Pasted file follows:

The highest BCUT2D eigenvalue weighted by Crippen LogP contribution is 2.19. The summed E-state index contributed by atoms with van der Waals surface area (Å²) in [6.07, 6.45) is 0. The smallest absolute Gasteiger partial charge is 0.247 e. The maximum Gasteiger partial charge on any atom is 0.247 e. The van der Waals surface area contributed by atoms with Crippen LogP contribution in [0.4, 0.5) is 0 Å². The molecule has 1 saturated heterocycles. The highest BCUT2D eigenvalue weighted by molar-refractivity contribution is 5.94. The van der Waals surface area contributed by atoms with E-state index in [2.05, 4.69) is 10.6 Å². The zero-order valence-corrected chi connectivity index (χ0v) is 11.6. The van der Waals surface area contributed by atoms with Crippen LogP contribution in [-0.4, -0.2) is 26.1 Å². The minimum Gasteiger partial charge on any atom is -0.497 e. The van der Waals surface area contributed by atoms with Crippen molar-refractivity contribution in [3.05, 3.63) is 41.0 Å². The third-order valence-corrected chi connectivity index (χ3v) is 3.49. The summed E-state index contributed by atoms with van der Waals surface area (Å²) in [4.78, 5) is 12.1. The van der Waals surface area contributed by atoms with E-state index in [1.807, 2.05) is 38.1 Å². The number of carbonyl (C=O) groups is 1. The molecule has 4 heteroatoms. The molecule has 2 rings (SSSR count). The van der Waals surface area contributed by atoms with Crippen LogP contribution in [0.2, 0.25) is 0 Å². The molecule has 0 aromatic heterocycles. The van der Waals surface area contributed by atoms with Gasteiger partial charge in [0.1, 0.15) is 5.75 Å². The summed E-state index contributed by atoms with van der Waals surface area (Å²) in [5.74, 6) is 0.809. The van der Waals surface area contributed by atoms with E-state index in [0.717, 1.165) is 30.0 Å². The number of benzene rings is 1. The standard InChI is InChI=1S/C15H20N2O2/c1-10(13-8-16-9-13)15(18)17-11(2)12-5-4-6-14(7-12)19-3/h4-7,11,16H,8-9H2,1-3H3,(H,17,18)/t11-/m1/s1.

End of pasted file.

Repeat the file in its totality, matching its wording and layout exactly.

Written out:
The highest BCUT2D eigenvalue weighted by Crippen LogP contribution is 2.19. The summed E-state index contributed by atoms with van der Waals surface area (Å²) in [6.07, 6.45) is 0. The smallest absolute Gasteiger partial charge is 0.247 e. The maximum Gasteiger partial charge on any atom is 0.247 e. The van der Waals surface area contributed by atoms with Crippen LogP contribution in [0.4, 0.5) is 0 Å². The molecule has 1 saturated heterocycles. The highest BCUT2D eigenvalue weighted by molar-refractivity contribution is 5.94. The van der Waals surface area contributed by atoms with E-state index in [2.05, 4.69) is 10.6 Å². The zero-order valence-corrected chi connectivity index (χ0v) is 11.6. The van der Waals surface area contributed by atoms with Crippen LogP contribution in [-0.4, -0.2) is 26.1 Å². The minimum Gasteiger partial charge on any atom is -0.497 e. The van der Waals surface area contributed by atoms with Crippen molar-refractivity contribution in [3.05, 3.63) is 41.0 Å². The third-order valence-corrected chi connectivity index (χ3v) is 3.49. The summed E-state index contributed by atoms with van der Waals surface area (Å²) in [4.78, 5) is 12.1. The van der Waals surface area contributed by atoms with E-state index in [1.807, 2.05) is 38.1 Å². The number of carbonyl (C=O) groups is 1. The molecule has 4 heteroatoms. The molecule has 2 rings (SSSR count). The van der Waals surface area contributed by atoms with Crippen LogP contribution in [0.2, 0.25) is 0 Å². The molecule has 0 aromatic heterocycles. The van der Waals surface area contributed by atoms with Gasteiger partial charge in [0.1, 0.15) is 5.75 Å². The summed E-state index contributed by atoms with van der Waals surface area (Å²) in [5.74, 6) is 0.809. The van der Waals surface area contributed by atoms with E-state index in [0.717, 1.165) is 30.0 Å². The number of benzene rings is 1. The standard InChI is InChI=1S/C15H20N2O2/c1-10(13-8-16-9-13)15(18)17-11(2)12-5-4-6-14(7-12)19-3/h4-7,11,16H,8-9H2,1-3H3,(H,17,18)/t11-/m1/s1.